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The Boston Phoenix Shafted

The baddest "theme from" ever

By Alex Pappademas

JULY 24, 2000:  I'm not psyched, exactly, that John Singleton has remade Gordon Parks's 1972 black-private-dick flick Shaft. I don't doubt Sam Jackson's ability to risk his Armani-sheathed neck for his brother man, and I don't have a purist objection to the revisiting itself. It's just that though the original Shaft may be the flagship of its genre, as blaxploitation goes it's a clunker, no match for Foxy Brown's Technicolor seaminess or the surreal sociological sting of The Mack. Ex-model Richard Roundtree kicks impressive game to the ladies, throws guys out of windows capably, and looks good in a leather trenchcoat, but that doesn't stop me from dozing whenever they show it on TNT.

Shaft the movie is really just one long music cue for Isaac Hayes's "Theme from Shaft," a resplendent piece of Cinemascope funk that is perhaps the greatest "theme from" anything ever. The rest of Hayes's big score is fly but flyweight Hollywood soul -- aside from the almost side-long freakout "Do Your Thing," it misses the vast richness of '70s Hayes albums like To Be Continued, where the songs (often mild material like "You've Lost That Lovin' Feeling" and Jimmy Webb's "By the Time I Get to Phoenix") are friends Hayes brings to the party, loses track of in a haze of Hendrix-on-Hennessy extemporaneity, then bumps into hours later, when it's time to drive home.

But "Theme from Shaft" itself is a great soundtrack song and a great piece of modern folk-hero mythology (pantheon-wise, John Shaft now ranks with Stagger Lee, A Boy Named Sue, and Redman's "Sooperman Lover"). It's a great New York song, too, a drolly sexy epic of crosstown-traffic tension and Gershwin-esque scope. It's gritty and strangely delicate at the same time: cutting hi-hats and an eager graffiti scrawl of wocka-wocka rhythm guitar give way to colossal piano notes that open canyons in the sidewalk. Flutes and strings trace the skyline, then the whole orchestra starts to swoop and stab. Behind Hayes's rap, the music breaks into a confident stride, just as Roundtree himself presses through Times Square's human traffic in the movie's opening credits.

The coda's syncopated string-section hits inspired countless marching bands to cover the "Theme" at football-game halftime shows in the '70s. "Theme from Shaft" also turns up as the funkiest song on innumerable easy-listening collections (seek out the renditions by the Cinema Soundstage Orchestra and 101 Strings, both of which seem to be performing the theme from "Shaft Rides in an Elevator"). There are jazz-funk versions by Bernard Purdie, Maynard Ferguson, and Joe Bataan. Byron Lee and the Dragonaires and the Chosen Few cut reggae versions; Stax Records' crack rhythm section, the Bar-Kays, cut a sequel ("Son of Shaft"). It's spawned parodies -- the Dead Milkmen did it as "Shaft in Greenland," Bart and Lisa Simpson did it in the karaoke lounge of a sushi bar (paving the way for Hayes's own animated role as South Park's Chef), and Jon & Ernest cut it up on their 1973 proto-Prince Paul interview-skit single "Superfly Meets Shaft." When Chuck D goes to court for beat larceny on Public Enemy's "Caught, Can I Get a Witness?", the rhythm guitar from "Theme from Shaft" is Exhibit A, boiled down to a six-note algebra problem by DJ Terminator X. On LL Cool J's "Get Down," the same lick sounds more like a breaking wave toying with swimmers. It's a measure of the song's strength -- and of the tongue-in-cheek quality it had to begin with -- that "Shaft" has lent kitsch value to commercials for Burger King, Nissan, and Pepsi ("Shaq!"), without losing its inestimable cool.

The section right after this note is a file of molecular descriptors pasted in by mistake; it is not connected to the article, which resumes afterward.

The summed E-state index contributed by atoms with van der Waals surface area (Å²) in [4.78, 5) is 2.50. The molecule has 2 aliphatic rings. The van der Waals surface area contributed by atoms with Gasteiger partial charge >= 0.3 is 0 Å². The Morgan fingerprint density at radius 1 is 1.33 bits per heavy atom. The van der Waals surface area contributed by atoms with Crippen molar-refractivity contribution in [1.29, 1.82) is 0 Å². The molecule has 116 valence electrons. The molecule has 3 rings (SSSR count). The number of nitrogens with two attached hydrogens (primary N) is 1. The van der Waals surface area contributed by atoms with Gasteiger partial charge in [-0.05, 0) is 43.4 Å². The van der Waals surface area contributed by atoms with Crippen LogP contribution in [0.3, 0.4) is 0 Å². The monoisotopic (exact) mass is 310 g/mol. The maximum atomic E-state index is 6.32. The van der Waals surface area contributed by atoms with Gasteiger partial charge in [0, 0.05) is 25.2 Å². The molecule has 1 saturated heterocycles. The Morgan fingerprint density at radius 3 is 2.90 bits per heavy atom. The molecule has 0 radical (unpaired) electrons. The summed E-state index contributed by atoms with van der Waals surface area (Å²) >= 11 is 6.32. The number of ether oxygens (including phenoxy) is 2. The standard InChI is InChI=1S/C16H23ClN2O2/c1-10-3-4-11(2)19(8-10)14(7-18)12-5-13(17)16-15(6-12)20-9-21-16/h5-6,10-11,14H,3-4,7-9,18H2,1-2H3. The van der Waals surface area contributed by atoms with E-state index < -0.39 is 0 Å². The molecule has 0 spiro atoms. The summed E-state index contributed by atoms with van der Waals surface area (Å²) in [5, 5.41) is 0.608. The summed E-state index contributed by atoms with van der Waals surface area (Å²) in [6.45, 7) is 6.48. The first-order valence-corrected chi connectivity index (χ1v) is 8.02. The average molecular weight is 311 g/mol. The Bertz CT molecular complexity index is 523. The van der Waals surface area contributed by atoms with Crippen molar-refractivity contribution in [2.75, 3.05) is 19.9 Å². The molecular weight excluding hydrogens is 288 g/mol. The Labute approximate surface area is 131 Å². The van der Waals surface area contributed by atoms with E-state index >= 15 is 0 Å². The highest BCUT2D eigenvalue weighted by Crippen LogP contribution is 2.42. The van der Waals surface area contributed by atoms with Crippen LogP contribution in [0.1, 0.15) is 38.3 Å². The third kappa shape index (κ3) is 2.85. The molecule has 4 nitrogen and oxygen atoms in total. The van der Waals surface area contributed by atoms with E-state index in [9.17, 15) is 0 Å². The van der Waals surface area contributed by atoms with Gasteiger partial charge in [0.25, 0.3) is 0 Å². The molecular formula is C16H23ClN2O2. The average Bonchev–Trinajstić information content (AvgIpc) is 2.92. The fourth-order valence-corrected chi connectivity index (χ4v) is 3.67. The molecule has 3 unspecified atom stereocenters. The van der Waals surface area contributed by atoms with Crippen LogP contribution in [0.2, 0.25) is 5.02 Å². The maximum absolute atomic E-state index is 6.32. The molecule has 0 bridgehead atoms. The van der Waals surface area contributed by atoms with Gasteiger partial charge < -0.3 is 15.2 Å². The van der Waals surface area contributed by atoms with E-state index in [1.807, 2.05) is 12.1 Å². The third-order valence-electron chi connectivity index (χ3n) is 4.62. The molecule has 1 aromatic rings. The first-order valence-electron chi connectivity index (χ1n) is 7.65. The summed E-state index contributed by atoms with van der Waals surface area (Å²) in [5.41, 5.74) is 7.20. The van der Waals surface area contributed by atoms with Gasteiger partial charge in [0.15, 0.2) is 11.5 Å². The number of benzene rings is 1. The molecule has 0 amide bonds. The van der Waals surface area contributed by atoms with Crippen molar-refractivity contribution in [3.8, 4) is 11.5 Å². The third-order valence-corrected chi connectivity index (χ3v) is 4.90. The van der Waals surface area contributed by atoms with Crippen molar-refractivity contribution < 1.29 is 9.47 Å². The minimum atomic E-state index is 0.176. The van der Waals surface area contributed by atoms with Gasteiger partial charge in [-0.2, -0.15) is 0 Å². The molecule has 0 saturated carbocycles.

In other words, this is the song that won't cop out, which is why it's only fitting that the new Shaft soundtrack (LaFace/Arista) opens with a subtly Y2G-upgraded Hayes re-recording of the "Theme." The rest of the disc is an only-sorta-cohesive collection of velvet-appointed R&B and hip-hop thugsploitation. The Timbaland-curated Romeo Must Die soundtrack is both a bottomless fount of funky John Cage bubblegum and a bar raiser for the urban-flick-soundtrack sphere in general; the Shaft disc, by comparison, is a flossy brag book for LaFace's L.A. Reid, who was recently installed behind Clive Davis's old desk at Arista.

That said, the album's still rich in cool midsummer singles. R. Kelly's "Bad Man," his tightest-wrung ballad since Sparkle's "Be Careful" in '98, fuses pained ghetto shit and searing gospel with Mayfieldian flair; Angie Stone's "My Lovin' Will Give You Something" could be a lost Stereo MCs gem. And crunkadelic producers Organized Noize achieve Hayes-worthy breadth on Sleepy Brown's "Automatic," which is all stormy Clavinet keyboards, vulcanized-rubber wah-wah, and Dionysian flutes. But it's Dre from Outkast who emerges as the collection's complicated-est man. It takes a bad mutha to write a song about bubble baths and Blockbuster nights with wifey and call it "Tough Guy."

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